Talking Point: States are Criminalizing Protests

Claim:  A number of states have or are in the process of passing laws that criminalize protests.

Rank: DebatableIn response to some protests that have turned into riots, the lawmakers in at least 18 states have proposed legislation.  The list includes states such as Arizona, Indiana, Minnesota, South Dakota, and Tennessee.  While these proposals have not become law, civil liberties advocates are reporting that they represent an attempt to criminalize protected free speech.

Some of these bills are designed to add additional requirements to legal protests.  Others have the potential to be more intrusive such as Arizona’s law to seize the property of those who participate or organize violent protests.  The following table shows some of the laws being considered at the time of this article’s writing.

Arizona  Adds rioting to the state’s racketeering statutes.  This would allow the state to seize property of those who organize and participate in protests where violence occurs even if the rioting groups are not part of the protests.
 South Dakota  Allows law enforcement to designate “safety zones” in areas where there are active protests.  Supporters of the bill say that the intention is for safety.  Opponents to the law claim that the law can be used to shut down protests by make it impossible to avoid breaching the zones.
 Tennessee  Eliminates civil liability for drivers who run into protesters who are blocking traffic.
 Minnesota  Authorizes cities to charge protesters for police services if the demonstrators are convicted of illegal assembly or public nuisance giving them the ability to sue the protesters.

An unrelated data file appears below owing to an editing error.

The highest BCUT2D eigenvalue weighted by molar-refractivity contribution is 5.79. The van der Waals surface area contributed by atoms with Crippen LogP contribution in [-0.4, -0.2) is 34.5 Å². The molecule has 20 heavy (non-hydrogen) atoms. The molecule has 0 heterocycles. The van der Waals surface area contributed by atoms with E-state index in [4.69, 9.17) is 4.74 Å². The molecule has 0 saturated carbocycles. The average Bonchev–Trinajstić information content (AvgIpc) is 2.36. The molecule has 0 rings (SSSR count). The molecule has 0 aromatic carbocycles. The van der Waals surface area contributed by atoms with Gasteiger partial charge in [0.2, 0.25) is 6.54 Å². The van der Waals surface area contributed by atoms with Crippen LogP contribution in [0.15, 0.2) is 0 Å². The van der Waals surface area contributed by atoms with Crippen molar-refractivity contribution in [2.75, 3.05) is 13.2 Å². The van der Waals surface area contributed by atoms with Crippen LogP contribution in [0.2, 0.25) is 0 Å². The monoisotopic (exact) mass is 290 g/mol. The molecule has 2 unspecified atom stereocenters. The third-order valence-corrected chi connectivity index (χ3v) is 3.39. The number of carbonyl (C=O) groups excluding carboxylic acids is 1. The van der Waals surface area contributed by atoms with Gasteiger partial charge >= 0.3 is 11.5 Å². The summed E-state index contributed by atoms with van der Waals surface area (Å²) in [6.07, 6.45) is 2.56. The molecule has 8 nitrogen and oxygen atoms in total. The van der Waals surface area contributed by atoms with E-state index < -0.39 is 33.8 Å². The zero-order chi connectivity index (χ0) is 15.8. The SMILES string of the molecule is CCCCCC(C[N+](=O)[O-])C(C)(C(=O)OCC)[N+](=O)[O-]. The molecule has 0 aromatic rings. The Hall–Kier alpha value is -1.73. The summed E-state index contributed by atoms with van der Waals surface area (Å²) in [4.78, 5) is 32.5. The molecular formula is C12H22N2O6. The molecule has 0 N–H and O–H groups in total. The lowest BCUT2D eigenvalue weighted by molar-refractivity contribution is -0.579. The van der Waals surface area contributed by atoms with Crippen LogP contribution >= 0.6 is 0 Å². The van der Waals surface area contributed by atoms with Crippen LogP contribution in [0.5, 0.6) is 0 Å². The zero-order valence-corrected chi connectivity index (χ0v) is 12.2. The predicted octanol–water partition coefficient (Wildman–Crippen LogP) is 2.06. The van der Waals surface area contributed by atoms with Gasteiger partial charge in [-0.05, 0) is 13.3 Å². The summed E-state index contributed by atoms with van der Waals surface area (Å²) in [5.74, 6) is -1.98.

Washington  Classifies protests as a felony called “economic terrorism” if it resulted in economic disruption or endangers human life or property.
 Michigan  Makes it easier for courts to shut down protests and pickets and to penalize demonstrators for blocking entrances to businesses, private residences, or roadways.  Add fines for protesters who return to a protest after the court deems it illegal.
 Iowa  Makes it a felony to block traffic on highways during a protest.
 North Dakota  Clears drivers of any legal liability for running over protesters as long as the action is unintentional.
 Indiana  Allows for police to clear protesters using “any means necessary” if roads are being blocked.  Opponents claim that this law could allow for law enforcement to use brutal tactics against protesters.
 Virginia  Imposes jail time for protesters who remain at an unlawful assembly or riot after being ordered to leave.  This bill has been defeated.
 Colorado  Increases the penalties for tampering with oil and gas production equipment to be a felony.

These laws are in response to a growing number of protests that have ended in clashes with law enforcement and property damage.  Despite the timing of these bills,  they were not prompted by protests against president Donald Trump; they were proposed before the election. Civil liberties advocates warn against rushing legislation as it could backfire.  Many of them call efforts to curtail protests troubling and un-American.


As previously discussed, there are a number of states that are considering legislation that would further regulate protests.  Most of these laws are intended to address safety issues and riots.  On the other hand, some of these laws have the potential to be abused to effectively shut down peaceful protests.  One can make an argument for or against these laws and for that reason, this claim is debatable.

References and Further Reading:


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